**Isomorphism**: Let (P, Q) and (Q, R′) be two posets. A one-one onto map

*f *: P→Q is called an isomorphism if x R y ⇔*f* (x) R′* f *(x), x, y ∊P.

**Isotone**: *A map f : P→Q is called an isotone or order preserving if x≤y ⟹ f (x) ≤ f (y)*

Theorem: A mapping *f *: P→Q is an isomorphism iff is isotone and has an inverse.

**Proof:** Let *f *: P→Q be an isomorphism.

Thus being 1-1, onto, f^{-1}exists and is 1-1, onto.

Again by definition of isomorphism,* f *will be isotone. We show *f *^{-1} : Q→P is also isotone.

Let y_{1}, y_{2} ∊ Q where y_{1} ≤ y_{2}. Since f is onto, there exist x_{1}, x_{2} ∊ P, such that *f *(x_{1}) = y_{1}, *f* (x_{2}) = y_{2} ⇔ x_{1} = *f *^{–}^{1}(y_{1}), *f** ^{– }*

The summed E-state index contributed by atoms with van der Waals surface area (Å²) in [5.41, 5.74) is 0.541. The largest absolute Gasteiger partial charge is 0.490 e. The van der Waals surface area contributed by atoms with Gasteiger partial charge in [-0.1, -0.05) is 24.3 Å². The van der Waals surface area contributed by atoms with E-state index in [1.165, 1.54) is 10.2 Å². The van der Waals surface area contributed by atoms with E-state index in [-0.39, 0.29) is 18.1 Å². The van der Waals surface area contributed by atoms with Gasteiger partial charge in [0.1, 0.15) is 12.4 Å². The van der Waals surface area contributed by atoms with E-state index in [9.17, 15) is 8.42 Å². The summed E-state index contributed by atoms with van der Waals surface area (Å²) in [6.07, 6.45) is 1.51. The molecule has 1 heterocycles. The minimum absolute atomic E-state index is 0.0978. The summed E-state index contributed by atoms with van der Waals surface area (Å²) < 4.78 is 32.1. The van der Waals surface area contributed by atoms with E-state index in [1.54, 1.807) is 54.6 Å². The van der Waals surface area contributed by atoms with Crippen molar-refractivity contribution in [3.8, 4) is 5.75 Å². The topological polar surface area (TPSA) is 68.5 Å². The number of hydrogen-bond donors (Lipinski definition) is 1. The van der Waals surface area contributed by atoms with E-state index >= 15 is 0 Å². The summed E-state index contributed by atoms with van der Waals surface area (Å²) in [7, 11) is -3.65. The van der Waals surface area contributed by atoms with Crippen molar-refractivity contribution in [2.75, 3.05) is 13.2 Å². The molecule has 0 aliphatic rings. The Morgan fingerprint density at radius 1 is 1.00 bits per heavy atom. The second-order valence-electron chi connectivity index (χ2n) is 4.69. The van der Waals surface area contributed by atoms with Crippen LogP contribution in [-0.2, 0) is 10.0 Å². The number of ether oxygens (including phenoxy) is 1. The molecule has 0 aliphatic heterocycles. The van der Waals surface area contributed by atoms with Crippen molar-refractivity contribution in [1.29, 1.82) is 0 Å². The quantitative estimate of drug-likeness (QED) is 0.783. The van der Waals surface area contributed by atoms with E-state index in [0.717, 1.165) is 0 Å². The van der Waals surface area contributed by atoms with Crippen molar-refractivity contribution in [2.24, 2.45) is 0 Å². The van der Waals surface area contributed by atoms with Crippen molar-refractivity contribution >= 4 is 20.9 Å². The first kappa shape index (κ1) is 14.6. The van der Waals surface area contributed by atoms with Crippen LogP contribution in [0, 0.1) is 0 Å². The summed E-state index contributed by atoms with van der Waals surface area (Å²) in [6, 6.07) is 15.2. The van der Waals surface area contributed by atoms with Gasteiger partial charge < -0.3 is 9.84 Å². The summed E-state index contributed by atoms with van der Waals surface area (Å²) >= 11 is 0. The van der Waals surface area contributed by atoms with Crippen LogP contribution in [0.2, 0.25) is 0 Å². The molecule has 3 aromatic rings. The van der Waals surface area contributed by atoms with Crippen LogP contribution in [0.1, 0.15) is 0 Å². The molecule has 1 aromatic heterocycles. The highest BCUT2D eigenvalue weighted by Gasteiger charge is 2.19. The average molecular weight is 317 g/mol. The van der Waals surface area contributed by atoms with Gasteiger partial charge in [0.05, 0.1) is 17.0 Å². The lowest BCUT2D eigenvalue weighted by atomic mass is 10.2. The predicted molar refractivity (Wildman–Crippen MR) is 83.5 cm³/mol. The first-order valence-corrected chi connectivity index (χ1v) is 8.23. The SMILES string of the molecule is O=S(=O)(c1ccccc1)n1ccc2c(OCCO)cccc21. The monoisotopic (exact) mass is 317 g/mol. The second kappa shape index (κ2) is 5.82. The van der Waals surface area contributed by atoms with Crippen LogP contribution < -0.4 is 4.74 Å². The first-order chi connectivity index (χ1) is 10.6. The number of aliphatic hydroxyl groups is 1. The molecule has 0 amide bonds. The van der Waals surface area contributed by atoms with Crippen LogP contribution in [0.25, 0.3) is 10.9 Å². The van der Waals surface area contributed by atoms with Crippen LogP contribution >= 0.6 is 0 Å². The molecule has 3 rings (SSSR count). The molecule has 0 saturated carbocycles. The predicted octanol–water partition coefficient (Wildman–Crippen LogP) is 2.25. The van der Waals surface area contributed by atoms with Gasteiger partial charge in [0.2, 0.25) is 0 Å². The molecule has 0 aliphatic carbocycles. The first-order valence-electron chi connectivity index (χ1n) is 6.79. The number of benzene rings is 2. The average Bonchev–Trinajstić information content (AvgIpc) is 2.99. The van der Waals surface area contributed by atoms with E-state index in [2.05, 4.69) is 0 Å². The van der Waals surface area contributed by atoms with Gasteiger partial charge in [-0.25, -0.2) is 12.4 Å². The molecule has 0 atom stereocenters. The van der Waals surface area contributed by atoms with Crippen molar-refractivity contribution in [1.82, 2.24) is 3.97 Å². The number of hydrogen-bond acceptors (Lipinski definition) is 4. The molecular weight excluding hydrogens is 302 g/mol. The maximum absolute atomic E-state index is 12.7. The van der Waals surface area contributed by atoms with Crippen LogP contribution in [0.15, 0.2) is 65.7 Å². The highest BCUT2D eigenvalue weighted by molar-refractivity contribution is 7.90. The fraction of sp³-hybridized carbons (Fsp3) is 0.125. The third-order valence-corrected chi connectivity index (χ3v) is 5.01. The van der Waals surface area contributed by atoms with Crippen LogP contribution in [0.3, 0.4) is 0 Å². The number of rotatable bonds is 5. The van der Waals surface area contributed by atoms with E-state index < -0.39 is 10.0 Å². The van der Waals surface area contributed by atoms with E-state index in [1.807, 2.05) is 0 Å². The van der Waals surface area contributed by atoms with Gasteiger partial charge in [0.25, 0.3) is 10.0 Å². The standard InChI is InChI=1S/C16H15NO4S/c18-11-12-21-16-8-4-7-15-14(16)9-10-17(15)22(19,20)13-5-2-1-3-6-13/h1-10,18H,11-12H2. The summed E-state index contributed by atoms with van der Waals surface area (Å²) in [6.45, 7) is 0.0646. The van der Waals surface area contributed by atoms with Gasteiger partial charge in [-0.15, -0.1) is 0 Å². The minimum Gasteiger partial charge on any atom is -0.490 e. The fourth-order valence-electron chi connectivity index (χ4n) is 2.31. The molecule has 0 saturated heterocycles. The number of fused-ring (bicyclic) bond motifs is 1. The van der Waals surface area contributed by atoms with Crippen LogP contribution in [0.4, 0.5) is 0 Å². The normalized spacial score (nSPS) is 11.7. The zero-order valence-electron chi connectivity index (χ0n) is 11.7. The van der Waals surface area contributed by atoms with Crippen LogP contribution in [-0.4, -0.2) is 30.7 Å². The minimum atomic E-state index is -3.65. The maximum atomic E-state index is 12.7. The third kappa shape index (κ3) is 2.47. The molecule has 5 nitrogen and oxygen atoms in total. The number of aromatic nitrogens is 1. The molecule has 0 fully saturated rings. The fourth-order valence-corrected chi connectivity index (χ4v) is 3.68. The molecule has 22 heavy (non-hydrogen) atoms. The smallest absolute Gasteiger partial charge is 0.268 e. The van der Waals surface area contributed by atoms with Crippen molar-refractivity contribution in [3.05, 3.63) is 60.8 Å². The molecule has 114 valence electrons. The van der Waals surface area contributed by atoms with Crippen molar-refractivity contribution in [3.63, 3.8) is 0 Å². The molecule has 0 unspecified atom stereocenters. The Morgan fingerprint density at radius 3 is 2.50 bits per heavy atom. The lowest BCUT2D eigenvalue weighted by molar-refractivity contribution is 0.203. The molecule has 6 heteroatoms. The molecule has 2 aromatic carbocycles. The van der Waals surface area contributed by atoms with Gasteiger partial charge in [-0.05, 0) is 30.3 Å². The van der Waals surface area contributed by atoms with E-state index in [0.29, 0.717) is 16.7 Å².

^{1}(y

_{2})

Now y_{1} ≤ y_{2} ⟹ *f *(x_{1}) ≤* f *(x_{2})

⟹ x_{1} ≤ x_{2}

⟹ *f ^{-1}*(y

_{1}) ≤

*f*

^{-1}

⟹* f *^{-1 }is isotone.

Conversely, let *f* be isotone such that *f *^{-1} is also isotone. Since *f*^{ -1} exists, *f* is one-one, onto.

Again, as *f* is isotone x_{1} ≤ x_{2} ⟹ f(x_{1}) ≤ f(x_{2}), x_{1}, x_{2} ∊ P

Also* f* ^{-1} is isotone implies

*f *(x_{1}) ≤ *f *(x_{2}) ⟹ *f*^{ -1}(*f *(x_{1})) ≤ *f* ^{-1}( *f*(x_{1}))

⟹ x_{1} ≤ x_{2}

Thus x_{1} ≤ x_{2} ⇔ *f *(x_{1}) ≤ *f *(x_{2})

*Hence f is an isomorphism.* **(Proved)**